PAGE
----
Large Hadron Collider up and running; world not destroyed

But then you’d have to be a staggeringly ignorant fool to believe it would have been, anyway.

Yes, just as planned, the Large Hadron Collider at CERN was activated this morning… and while it hasn’t actually started doing collision tests yet, the boffins have been revving protons around the ring and checking everything works as it’s supposed to. And apparently, it’s going better than they had hoped. Here’s a computer representation of particles produced by protons smashing into collimators*:

Large Hadron Collider proton collision graphic

The Holy Grail of the Large Hadron Collider project is a subatomic particle known as the Higgs Boson, the conjectural key to the Unified Theory that physicists have been chasing after for years.

However, not everyone thinks it will be that simple – Steven Hawking himself has a $100 bet that the Higgs will not be found. Particle physics isn’t my field (arf!), but I’d be hesitant to bet against a guy with Hawkings’s track record. I guess we’ll just have to wait and see. [image courtesy CERN via New Scientist article]

* – No, I’m not entirely sure what a collimator is, either. And I’ve probably mis-termed or described at least one thing wrong in the above post, because that’s what happens when writers try to report on Big Physics; I try my best, but I’m not on a journalist’s salary here. I’m sure some of our friendly readers in the field will correct any errors with their usual alacrity. 🙂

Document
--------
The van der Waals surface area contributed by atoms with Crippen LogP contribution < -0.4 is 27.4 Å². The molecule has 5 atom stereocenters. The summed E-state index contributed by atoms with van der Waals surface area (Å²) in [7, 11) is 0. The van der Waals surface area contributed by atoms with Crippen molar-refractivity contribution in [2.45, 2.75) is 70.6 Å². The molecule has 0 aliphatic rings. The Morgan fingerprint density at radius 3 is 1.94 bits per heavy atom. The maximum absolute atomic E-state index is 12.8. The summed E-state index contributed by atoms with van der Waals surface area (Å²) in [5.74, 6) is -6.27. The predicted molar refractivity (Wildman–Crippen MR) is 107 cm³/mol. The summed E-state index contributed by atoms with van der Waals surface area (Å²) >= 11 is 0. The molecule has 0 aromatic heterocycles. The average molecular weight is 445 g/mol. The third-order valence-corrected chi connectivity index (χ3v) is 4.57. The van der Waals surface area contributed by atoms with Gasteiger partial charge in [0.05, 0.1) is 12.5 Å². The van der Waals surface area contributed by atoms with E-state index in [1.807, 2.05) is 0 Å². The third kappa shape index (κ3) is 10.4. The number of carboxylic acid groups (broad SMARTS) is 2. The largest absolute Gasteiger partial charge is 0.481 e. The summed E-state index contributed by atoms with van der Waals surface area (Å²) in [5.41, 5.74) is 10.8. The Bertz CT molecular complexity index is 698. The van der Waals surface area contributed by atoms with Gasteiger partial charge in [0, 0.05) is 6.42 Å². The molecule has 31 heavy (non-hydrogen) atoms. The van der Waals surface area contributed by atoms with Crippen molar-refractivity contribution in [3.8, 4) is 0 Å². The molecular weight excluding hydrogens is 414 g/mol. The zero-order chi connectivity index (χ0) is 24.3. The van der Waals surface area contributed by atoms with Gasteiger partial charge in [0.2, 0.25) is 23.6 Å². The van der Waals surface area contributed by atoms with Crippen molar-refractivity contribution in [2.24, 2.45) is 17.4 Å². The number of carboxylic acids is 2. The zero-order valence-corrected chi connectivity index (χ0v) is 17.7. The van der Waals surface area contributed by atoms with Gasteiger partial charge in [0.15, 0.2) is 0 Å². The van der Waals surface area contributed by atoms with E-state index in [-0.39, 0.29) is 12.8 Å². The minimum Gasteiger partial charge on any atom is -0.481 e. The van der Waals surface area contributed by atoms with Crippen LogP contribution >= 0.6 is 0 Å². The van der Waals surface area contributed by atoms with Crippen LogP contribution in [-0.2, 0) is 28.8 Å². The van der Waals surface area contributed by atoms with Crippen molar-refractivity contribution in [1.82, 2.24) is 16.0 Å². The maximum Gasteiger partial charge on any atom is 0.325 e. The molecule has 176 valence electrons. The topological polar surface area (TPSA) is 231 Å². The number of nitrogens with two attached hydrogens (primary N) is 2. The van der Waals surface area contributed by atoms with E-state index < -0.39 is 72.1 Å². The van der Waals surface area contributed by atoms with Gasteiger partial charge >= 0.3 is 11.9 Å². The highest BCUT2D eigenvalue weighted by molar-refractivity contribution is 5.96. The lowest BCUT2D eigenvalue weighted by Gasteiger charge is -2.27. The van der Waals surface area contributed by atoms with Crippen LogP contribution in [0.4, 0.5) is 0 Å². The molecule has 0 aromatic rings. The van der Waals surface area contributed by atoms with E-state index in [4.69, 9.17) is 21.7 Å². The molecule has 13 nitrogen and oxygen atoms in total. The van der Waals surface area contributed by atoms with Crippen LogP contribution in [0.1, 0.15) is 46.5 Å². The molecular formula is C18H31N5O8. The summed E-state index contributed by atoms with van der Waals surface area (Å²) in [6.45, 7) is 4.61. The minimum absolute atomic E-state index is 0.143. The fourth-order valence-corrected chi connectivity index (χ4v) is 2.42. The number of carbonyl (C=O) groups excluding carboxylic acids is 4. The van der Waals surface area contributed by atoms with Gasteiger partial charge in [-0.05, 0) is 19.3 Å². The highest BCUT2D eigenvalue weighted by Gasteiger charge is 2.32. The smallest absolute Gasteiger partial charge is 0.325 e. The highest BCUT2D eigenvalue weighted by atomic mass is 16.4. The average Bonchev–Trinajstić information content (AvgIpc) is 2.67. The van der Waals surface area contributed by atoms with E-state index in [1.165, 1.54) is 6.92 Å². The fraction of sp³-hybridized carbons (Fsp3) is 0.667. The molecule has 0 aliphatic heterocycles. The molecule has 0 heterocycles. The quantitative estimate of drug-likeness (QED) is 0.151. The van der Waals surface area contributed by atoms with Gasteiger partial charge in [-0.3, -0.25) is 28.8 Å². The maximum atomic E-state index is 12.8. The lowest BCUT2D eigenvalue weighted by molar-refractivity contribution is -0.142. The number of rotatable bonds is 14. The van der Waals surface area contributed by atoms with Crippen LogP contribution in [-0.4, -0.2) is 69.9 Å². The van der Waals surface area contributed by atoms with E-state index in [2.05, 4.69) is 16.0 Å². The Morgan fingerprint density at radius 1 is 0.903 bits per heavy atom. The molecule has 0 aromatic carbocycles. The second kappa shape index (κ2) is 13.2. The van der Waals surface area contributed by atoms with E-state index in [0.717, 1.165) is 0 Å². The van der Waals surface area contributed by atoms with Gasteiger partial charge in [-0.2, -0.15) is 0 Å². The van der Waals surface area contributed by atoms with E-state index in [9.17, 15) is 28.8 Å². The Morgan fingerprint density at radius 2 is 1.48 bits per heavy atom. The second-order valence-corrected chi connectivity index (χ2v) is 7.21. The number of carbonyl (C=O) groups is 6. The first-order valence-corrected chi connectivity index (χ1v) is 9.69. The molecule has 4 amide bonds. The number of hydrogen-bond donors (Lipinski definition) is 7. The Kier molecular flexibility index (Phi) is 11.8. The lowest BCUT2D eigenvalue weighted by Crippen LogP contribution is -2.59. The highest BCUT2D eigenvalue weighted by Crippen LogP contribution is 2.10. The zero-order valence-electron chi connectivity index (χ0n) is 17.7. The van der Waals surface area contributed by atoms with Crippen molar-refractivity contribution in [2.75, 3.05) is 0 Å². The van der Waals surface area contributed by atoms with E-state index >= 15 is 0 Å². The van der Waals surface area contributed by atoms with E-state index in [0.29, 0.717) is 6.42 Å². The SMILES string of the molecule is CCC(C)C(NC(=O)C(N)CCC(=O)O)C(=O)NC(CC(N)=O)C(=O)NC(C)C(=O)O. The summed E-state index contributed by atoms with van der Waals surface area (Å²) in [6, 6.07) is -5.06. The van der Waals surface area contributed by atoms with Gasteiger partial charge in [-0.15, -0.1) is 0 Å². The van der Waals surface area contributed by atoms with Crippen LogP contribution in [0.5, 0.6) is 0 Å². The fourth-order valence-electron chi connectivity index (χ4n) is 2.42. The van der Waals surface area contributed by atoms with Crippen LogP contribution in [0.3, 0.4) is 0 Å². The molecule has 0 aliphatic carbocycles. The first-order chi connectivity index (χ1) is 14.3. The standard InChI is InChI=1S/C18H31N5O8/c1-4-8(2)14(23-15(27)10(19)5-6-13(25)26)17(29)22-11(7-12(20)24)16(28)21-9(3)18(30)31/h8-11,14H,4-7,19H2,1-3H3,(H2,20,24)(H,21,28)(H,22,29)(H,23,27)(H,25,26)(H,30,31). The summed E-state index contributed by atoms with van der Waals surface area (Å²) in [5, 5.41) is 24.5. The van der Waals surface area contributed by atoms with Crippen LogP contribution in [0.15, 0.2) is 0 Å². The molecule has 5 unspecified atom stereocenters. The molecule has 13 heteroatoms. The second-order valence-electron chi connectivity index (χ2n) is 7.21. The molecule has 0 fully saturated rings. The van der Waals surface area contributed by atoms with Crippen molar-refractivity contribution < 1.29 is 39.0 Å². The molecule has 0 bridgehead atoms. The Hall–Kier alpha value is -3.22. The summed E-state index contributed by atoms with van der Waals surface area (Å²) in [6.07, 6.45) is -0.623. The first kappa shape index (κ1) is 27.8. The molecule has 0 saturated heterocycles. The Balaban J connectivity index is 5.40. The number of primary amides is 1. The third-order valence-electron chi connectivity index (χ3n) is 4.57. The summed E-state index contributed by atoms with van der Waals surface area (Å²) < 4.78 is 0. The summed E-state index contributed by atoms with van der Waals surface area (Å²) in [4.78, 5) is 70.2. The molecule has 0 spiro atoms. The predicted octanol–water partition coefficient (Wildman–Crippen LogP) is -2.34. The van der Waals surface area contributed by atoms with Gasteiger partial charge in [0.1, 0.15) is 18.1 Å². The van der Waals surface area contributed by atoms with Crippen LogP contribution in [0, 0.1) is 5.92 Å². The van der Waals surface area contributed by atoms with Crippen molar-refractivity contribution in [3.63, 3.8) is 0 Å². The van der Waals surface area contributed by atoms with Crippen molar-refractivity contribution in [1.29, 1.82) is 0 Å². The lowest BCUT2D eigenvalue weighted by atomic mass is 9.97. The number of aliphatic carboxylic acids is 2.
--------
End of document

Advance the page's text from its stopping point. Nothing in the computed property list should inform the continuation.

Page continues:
13 thoughts on “Large Hadron Collider up and running; world not destroyed”

  1. Hawking has a history of making bets that he expects to lose but would be disappointed if he won, as some kind of emotion-hedging thing. So I wouldn’t put too much stock in his bet (you’ll note that that article doesn’t quote him as saying “I don’t expect the LHC to find the Higgs boson;” if anything, he says the opposite).

  2. Gosh, it’s just a big atom smasher, and the possibility of something dangerous to happen is too small for that something to happen 😉 If it would have been real risk, scientists would inform us, or take measures against it, or, after all, never would have thought of taking this idea to reality. So stop worrying, listen to common sense and do not let this rumor by fools take over your mind. There are very little people, who really believe it’s dangerous –, but looks like panic is a very hazardous thing, ha?

  3. Yes, it hasn’t destroyed the planet (which only gullible idiots actually believed would happen, obviously) and yes, it’s “going better than [the boffins] hoped”. All of which is nice.

    But what does it actually do? What is it actually for? I’m guessing it wasn’t exactly cheap to put together? So presumably there’s a practical, world-changing development lurking around the corner that justifies the massive economic investment in… whatever it is? Why do we need to collide hadrons anyway?

    Excuse my painful ignorance – when it comes to this sort of theoretical physics stuff I freely admit my knowledge is just this side of Neanderthal – but can anyone enlighten the layman?

  4. Maybe only an “ignorant fool” believed the LHC would destroy the world, since “would” implies a lot of certainty. However, it was perfectly reasonable to believe it might destroy the world, because that’s what the lab’s own risk assessments said. Based on these risk assessments, Astronomer Royal Martin Rees criticized the experiment in his book, “Our Final Hour.” If this made him an ignorant fool, one wonders why he was subsequently allowed to become president of the Royal Society.